Palming: Palming, which was originally invented by Tibetan yogis, is done in darkness with the palms cupping the eyes. Palming soothes the optic nerve, which is often irritated. Sit in a darkened room with your elbows leaning on a table. Relax your back and shoulders, rub your hands together vigorously to warm them, then place your palms over your eyes. Don’t press the eye sockets and don’t lean on the cheekbones. Visualize total blackness, the most relaxing color for the brain, and breathe deeply. Let the blackness permeate everything: your eyes, your whole body, the room you sit in, the city, the state, the continent, the planet, the stars, the universe.

You may see all kinds of lights, which is an indication of irritation in the optic nerve. In fact, you may not see total darkness until you have completed several palming sessions. Palm for as long as is comfortable.

Meditation and Palming

I find this not just relaxing but I feel centered , calm , content and I have less pain when I do this 2x a day, for just 10 minutes.

Here are the links I used and still use sometimes

I am – guided meditation by Wayne Dyer https://youtu.be/BoE4QjMiHys

Palming for relaxing and helping eyes

Posted in Arthritis, Awareness, Bone and Joint Health, osteoarthritis, Osteonecrosis, Osteoporosis, Rheumatoid Arthritis

Joint Pain and Our Government

It’s that damn pain that may creep up slowly on you with a dull, discomfort in one or several of your joints.

Or it might be like a raging inferno it like a thief in the night, to steal your joy or try to…. the pain comes on suddenly without any warning, bringing on that stabbing intensity as sharp as a knife.

The pain might come and go, or it may last hours, days, weeks…. This pain is arthritis, and it’s likely you know someone living with it or you may be living with it yourself.

It is not just a grandparents issue.

I have been living with arthritis for over 20 years, I think I was 35-36 when I was diagnosed with osteoarthritis, only years later to be diagnosed also with osteonecrosis in 2014 and spondylolisthesis for over 5 years. It can really be exhausting from always dealing with some sort of pain.

Arthritis can be crippling. Some people even need a stair-lift just so they can move freely around their house as they are in too much pain to walk up and down the stairs. Some end up in a wheelchair or using a walker.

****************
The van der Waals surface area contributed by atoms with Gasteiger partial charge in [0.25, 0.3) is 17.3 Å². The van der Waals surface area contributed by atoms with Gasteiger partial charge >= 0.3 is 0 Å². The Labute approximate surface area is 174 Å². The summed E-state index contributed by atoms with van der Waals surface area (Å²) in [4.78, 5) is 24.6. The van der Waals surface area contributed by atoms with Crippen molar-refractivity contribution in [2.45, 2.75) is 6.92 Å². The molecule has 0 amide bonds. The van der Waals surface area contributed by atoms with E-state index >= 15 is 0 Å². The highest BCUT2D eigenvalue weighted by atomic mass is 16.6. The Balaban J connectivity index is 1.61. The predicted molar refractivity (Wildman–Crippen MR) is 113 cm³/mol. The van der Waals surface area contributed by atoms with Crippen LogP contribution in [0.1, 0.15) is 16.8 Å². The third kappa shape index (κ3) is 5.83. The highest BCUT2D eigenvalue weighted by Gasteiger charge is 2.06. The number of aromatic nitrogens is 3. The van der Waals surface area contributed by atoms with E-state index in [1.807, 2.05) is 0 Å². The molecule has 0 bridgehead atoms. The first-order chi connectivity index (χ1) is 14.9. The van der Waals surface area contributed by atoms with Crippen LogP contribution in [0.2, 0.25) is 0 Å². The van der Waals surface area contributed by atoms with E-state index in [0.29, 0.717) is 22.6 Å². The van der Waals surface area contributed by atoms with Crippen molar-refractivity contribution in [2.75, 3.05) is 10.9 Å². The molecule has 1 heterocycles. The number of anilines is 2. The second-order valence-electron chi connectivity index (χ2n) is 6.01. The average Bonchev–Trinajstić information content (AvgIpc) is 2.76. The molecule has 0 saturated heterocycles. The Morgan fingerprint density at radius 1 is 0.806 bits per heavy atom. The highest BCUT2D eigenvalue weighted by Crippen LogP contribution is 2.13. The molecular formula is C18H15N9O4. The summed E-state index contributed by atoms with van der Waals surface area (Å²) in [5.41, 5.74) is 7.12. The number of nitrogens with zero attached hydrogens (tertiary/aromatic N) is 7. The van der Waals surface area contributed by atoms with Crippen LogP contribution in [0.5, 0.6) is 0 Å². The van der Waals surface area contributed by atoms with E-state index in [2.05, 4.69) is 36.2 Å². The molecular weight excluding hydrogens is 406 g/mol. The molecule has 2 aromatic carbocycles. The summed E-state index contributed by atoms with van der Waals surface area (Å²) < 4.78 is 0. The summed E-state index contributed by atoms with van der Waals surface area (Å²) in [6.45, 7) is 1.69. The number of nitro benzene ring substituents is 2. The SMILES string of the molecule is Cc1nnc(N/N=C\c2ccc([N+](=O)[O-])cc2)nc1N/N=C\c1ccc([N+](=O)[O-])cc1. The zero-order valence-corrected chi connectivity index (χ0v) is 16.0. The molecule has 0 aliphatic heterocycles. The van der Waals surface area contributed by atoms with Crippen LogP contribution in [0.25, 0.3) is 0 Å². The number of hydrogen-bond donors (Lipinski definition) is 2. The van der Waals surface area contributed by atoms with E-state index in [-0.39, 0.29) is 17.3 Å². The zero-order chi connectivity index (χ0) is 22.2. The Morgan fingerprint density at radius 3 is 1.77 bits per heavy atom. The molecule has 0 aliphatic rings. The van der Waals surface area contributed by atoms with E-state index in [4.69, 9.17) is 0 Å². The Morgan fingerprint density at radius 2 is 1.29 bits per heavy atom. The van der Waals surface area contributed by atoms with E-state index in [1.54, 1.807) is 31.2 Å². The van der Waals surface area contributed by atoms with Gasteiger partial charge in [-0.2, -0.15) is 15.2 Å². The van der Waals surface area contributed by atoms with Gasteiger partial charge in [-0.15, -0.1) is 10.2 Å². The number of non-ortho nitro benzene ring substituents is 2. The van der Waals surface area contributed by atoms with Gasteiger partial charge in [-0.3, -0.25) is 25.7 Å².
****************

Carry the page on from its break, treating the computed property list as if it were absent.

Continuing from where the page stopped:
Did you know that arthritis impacts more than 50 million adults and 300,000 children in the U.S. According to The Arthritis Foundation, the number of people affected by the condition is expected to increase to 65-68 million by 2030.

More research is needed to combat this health crisis, a disease and source of chronic pain for so many people that it is often marginalized by misinformed attitudes, old wise tales, and social stigma.

Our government officials are not helping us either. They are trying to tell doctors what to prescribe and how much and limit them on treating their patients.

I wish the government would stay out of my health and my doctors business.

My doctor went to school many years and I don’t want some politician giving me medical advice when they have no idea what I live with on a daily basis.Nor have they went to school to become a doctor either.

Many like myself cannot take NSAIDs and when you have osteonecrosis,you really don’t want to constantly be using steroids.

I avoid steroids at all costs.

Arthritis includes more than 100 different types of joint disease and related conditions. I have written previously about osteoarthritis, rheumatoid arthritis, psoriatic arthritis and juvenile arthritis.

In the most basic terms, arthritis is inflammation of the joints that causes swelling, stiffness, reduced range of motion, and pain that can become chronic. It can affect your knees,ankles and toes, back, hip, fingers, wrists, elbows, shoulders, or neck.

Did you know that the heart, eyes, lungs, kidneys and skin can sometimes also be effected?

Arthritis can also affect your muscles, resulting in muscle weakness or fatigue.